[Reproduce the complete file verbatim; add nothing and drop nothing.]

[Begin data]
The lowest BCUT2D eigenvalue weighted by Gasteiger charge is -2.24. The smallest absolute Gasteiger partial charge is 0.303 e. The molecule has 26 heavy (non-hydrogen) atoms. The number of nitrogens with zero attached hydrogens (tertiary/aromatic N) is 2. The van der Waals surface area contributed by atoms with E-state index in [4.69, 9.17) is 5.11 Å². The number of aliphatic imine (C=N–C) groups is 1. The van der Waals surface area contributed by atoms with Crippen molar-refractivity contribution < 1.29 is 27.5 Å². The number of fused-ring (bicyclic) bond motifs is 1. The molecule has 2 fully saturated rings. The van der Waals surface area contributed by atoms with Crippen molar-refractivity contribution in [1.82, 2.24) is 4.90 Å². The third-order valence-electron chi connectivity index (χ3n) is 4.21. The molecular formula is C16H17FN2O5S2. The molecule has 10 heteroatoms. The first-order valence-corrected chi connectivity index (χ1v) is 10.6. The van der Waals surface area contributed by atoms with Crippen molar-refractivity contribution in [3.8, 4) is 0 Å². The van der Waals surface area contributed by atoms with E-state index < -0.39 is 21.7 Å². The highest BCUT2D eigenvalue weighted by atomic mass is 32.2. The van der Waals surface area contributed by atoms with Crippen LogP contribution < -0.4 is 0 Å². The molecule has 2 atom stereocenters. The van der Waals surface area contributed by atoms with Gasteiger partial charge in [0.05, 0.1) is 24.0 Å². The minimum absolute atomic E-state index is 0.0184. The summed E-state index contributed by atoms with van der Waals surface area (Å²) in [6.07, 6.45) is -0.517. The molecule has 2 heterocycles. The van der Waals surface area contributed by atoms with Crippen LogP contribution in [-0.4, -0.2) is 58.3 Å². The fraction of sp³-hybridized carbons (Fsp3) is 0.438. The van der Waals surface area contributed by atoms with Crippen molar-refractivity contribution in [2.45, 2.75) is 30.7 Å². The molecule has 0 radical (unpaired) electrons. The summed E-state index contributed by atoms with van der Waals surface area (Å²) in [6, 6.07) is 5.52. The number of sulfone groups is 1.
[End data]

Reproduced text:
The lowest BCUT2D eigenvalue weighted by Gasteiger charge is -2.24. The smallest absolute Gasteiger partial charge is 0.303 e. The molecule has 26 heavy (non-hydrogen) atoms. The number of nitrogens with zero attached hydrogens (tertiary/aromatic N) is 2. The van der Waals surface area contributed by atoms with E-state index in [4.69, 9.17) is 5.11 Å². The number of aliphatic imine (C=N–C) groups is 1. The van der Waals surface area contributed by atoms with Crippen molar-refractivity contribution < 1.29 is 27.5 Å². The number of fused-ring (bicyclic) bond motifs is 1. The molecule has 2 fully saturated rings. The van der Waals surface area contributed by atoms with Crippen molar-refractivity contribution in [1.82, 2.24) is 4.90 Å². The third-order valence-electron chi connectivity index (χ3n) is 4.21. The molecular formula is C16H17FN2O5S2. The molecule has 10 heteroatoms. The first-order valence-corrected chi connectivity index (χ1v) is 10.6. The van der Waals surface area contributed by atoms with Crippen molar-refractivity contribution in [3.8, 4) is 0 Å². The van der Waals surface area contributed by atoms with E-state index < -0.39 is 21.7 Å². The highest BCUT2D eigenvalue weighted by atomic mass is 32.2. The van der Waals surface area contributed by atoms with Crippen LogP contribution < -0.4 is 0 Å². The molecule has 2 atom stereocenters. The van der Waals surface area contributed by atoms with Gasteiger partial charge in [0.05, 0.1) is 24.0 Å². The minimum absolute atomic E-state index is 0.0184. The summed E-state index contributed by atoms with van der Waals surface area (Å²) in [6.07, 6.45) is -0.517. The molecule has 2 heterocycles. The van der Waals surface area contributed by atoms with Crippen LogP contribution in [-0.4, -0.2) is 58.3 Å². The fraction of sp³-hybridized carbons (Fsp3) is 0.438. The van der Waals surface area contributed by atoms with Crippen molar-refractivity contribution in [2.45, 2.75) is 30.7 Å². The molecule has 0 radical (unpaired) electrons. The summed E-state index contributed by atoms with van der Waals surface area (Å²) in [6, 6.07) is 5.52. The number of sulfone groups is 1.